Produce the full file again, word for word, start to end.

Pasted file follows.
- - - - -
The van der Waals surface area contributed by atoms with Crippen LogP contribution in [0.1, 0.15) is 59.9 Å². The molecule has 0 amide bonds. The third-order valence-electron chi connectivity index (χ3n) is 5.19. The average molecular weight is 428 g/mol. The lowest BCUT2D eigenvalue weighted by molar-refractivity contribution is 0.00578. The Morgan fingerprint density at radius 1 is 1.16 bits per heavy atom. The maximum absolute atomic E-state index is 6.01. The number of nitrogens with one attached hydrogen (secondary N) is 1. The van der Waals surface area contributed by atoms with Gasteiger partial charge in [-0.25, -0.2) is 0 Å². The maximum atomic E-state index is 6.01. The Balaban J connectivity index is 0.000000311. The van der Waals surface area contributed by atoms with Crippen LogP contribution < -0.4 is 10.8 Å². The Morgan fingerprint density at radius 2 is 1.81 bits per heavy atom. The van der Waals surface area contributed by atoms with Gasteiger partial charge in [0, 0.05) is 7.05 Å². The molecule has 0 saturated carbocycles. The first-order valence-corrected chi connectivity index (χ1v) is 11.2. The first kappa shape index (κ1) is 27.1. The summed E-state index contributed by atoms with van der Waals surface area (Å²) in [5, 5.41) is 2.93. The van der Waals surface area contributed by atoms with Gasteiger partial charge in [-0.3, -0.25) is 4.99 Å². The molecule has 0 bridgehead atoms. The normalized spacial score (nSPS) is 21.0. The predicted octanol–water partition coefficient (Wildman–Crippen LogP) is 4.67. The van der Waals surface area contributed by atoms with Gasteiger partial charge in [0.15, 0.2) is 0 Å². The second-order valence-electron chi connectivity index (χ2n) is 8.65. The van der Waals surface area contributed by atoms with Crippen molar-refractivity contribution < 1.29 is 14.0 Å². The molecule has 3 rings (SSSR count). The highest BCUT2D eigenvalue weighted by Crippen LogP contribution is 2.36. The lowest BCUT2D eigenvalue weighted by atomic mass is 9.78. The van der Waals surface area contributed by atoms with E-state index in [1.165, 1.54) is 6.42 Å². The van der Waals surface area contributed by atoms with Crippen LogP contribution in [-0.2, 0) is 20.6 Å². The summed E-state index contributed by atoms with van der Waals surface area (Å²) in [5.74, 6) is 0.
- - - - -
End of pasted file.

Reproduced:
The van der Waals surface area contributed by atoms with Crippen LogP contribution in [0.1, 0.15) is 59.9 Å². The molecule has 0 amide bonds. The third-order valence-electron chi connectivity index (χ3n) is 5.19. The average molecular weight is 428 g/mol. The lowest BCUT2D eigenvalue weighted by molar-refractivity contribution is 0.00578. The Morgan fingerprint density at radius 1 is 1.16 bits per heavy atom. The maximum absolute atomic E-state index is 6.01. The number of nitrogens with one attached hydrogen (secondary N) is 1. The van der Waals surface area contributed by atoms with Gasteiger partial charge in [-0.25, -0.2) is 0 Å². The maximum atomic E-state index is 6.01. The Balaban J connectivity index is 0.000000311. The van der Waals surface area contributed by atoms with Crippen LogP contribution < -0.4 is 10.8 Å². The Morgan fingerprint density at radius 2 is 1.81 bits per heavy atom. The van der Waals surface area contributed by atoms with Gasteiger partial charge in [0, 0.05) is 7.05 Å². The molecule has 0 saturated carbocycles. The first-order valence-corrected chi connectivity index (χ1v) is 11.2. The first kappa shape index (κ1) is 27.1. The summed E-state index contributed by atoms with van der Waals surface area (Å²) in [5, 5.41) is 2.93. The van der Waals surface area contributed by atoms with Gasteiger partial charge in [-0.3, -0.25) is 4.99 Å². The molecule has 0 bridgehead atoms. The normalized spacial score (nSPS) is 21.0. The predicted octanol–water partition coefficient (Wildman–Crippen LogP) is 4.67. The van der Waals surface area contributed by atoms with Gasteiger partial charge in [0.15, 0.2) is 0 Å². The second-order valence-electron chi connectivity index (χ2n) is 8.65. The van der Waals surface area contributed by atoms with Crippen molar-refractivity contribution < 1.29 is 14.0 Å². The molecule has 3 rings (SSSR count). The highest BCUT2D eigenvalue weighted by Crippen LogP contribution is 2.36. The lowest BCUT2D eigenvalue weighted by atomic mass is 9.78. The van der Waals surface area contributed by atoms with E-state index in [1.165, 1.54) is 6.42 Å². The van der Waals surface area contributed by atoms with Crippen LogP contribution in [-0.2, 0) is 20.6 Å². The summed E-state index contributed by atoms with van der Waals surface area (Å²) in [5.74, 6) is 0.